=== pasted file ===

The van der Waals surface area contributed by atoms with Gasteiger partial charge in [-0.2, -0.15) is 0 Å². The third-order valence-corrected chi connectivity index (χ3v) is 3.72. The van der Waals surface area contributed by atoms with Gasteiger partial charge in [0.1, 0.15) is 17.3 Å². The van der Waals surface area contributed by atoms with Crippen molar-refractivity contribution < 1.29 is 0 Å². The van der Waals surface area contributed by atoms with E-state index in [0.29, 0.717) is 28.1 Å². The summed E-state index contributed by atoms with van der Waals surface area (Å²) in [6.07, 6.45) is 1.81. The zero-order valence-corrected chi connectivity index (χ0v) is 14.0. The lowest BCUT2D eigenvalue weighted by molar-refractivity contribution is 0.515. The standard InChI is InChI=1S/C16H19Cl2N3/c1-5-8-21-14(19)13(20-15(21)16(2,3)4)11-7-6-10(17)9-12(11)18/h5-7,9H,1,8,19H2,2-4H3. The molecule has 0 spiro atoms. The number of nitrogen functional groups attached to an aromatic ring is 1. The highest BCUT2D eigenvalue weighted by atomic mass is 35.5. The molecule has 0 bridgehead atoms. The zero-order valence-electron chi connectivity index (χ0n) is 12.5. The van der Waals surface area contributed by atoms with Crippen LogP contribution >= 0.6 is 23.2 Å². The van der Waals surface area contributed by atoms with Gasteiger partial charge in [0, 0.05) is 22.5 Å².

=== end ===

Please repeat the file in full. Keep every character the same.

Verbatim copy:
The van der Waals surface area contributed by atoms with Gasteiger partial charge in [-0.2, -0.15) is 0 Å². The third-order valence-corrected chi connectivity index (χ3v) is 3.72. The van der Waals surface area contributed by atoms with Gasteiger partial charge in [0.1, 0.15) is 17.3 Å². The van der Waals surface area contributed by atoms with Crippen molar-refractivity contribution < 1.29 is 0 Å². The van der Waals surface area contributed by atoms with E-state index in [0.29, 0.717) is 28.1 Å². The summed E-state index contributed by atoms with van der Waals surface area (Å²) in [6.07, 6.45) is 1.81. The zero-order valence-corrected chi connectivity index (χ0v) is 14.0. The lowest BCUT2D eigenvalue weighted by molar-refractivity contribution is 0.515. The standard InChI is InChI=1S/C16H19Cl2N3/c1-5-8-21-14(19)13(20-15(21)16(2,3)4)11-7-6-10(17)9-12(11)18/h5-7,9H,1,8,19H2,2-4H3. The molecule has 0 spiro atoms. The number of nitrogen functional groups attached to an aromatic ring is 1. The highest BCUT2D eigenvalue weighted by atomic mass is 35.5. The molecule has 0 bridgehead atoms. The zero-order valence-electron chi connectivity index (χ0n) is 12.5. The van der Waals surface area contributed by atoms with Crippen LogP contribution >= 0.6 is 23.2 Å². The van der Waals surface area contributed by atoms with Gasteiger partial charge in [0, 0.05) is 22.5 Å².